Local Collaboration to Grow the Seeds of STEM Investment from School and Beyond



How to engage Aboriginal and Torres Strait Islander students with Science, Technology, Engineering and Mathematics (STEM) curriculum and disciplines is a question being argued across many educational forums. From the examination of the opinions of Aboriginal high school students in a PhD thesis, Aboriginal students stated that they follow teachers, not content. Relationship is one of the key foundations of working with Aboriginal students. Many educational pedagogical theorists argue the significance of the teacher-student relationship and the gaining of an understanding about all students to engage students to their education. So, what is important or different about the relationship between Aboriginal students and their teachers? The Aboriginal student participants in this study reinforced the importance of relationship in context to an Aboriginal student standpoint. Where the Aboriginal student and their Indigeneity is at the centre of the relationship and mandating that the teachers’ pedagogical practices need to embrace them. Aboriginal high school students from a variety of diverse socio-economic, cultural and geographical areas across New South Wales (NSW) were asked about what aspects of their schools, teachers and curriculum that engaged them to their education. The Aboriginal students stated that connecting with teachers, engaging with their culture and basing their learning in real world understandings are key to initiating their learning including engaging with STEM. The Aboriginal students’ standpoint was based on their Aboriginality and for many non-Aboriginal teachers gaining an understanding from an Aboriginal standpoint was culturally foreign. Through teachers embedding aspects of Aboriginal cultural practice into their curriculum and engaging with examples of cultural relevance will allow for seeds of scientific inquiry so Aboriginal students’ STEM discoveries can be nurtured into STEM careers and fields of study.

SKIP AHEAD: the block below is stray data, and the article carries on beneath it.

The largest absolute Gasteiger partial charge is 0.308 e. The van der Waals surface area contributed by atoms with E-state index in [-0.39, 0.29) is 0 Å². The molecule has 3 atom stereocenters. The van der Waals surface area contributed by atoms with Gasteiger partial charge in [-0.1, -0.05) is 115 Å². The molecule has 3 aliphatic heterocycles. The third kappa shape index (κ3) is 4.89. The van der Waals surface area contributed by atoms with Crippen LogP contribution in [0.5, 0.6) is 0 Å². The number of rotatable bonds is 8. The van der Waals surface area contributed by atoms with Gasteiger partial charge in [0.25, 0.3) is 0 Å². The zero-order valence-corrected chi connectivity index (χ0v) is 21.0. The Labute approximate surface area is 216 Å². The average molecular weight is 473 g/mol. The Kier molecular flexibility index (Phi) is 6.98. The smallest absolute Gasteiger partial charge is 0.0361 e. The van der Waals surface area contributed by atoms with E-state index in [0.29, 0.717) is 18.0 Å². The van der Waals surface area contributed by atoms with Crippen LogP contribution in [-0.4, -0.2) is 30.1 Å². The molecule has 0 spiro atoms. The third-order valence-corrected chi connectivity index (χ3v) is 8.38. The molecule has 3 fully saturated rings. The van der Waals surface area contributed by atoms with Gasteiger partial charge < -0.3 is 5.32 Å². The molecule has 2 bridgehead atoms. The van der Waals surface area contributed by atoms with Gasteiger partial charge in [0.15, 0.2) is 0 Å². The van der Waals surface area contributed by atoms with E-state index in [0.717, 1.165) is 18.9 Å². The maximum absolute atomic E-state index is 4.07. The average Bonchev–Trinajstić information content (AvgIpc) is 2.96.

Author Biography

Michael Joseph Donovan, the Wollotuka institute University of Newcastle

the Wollotuka institute at the University of Newcastle. Lecturer






Research Articles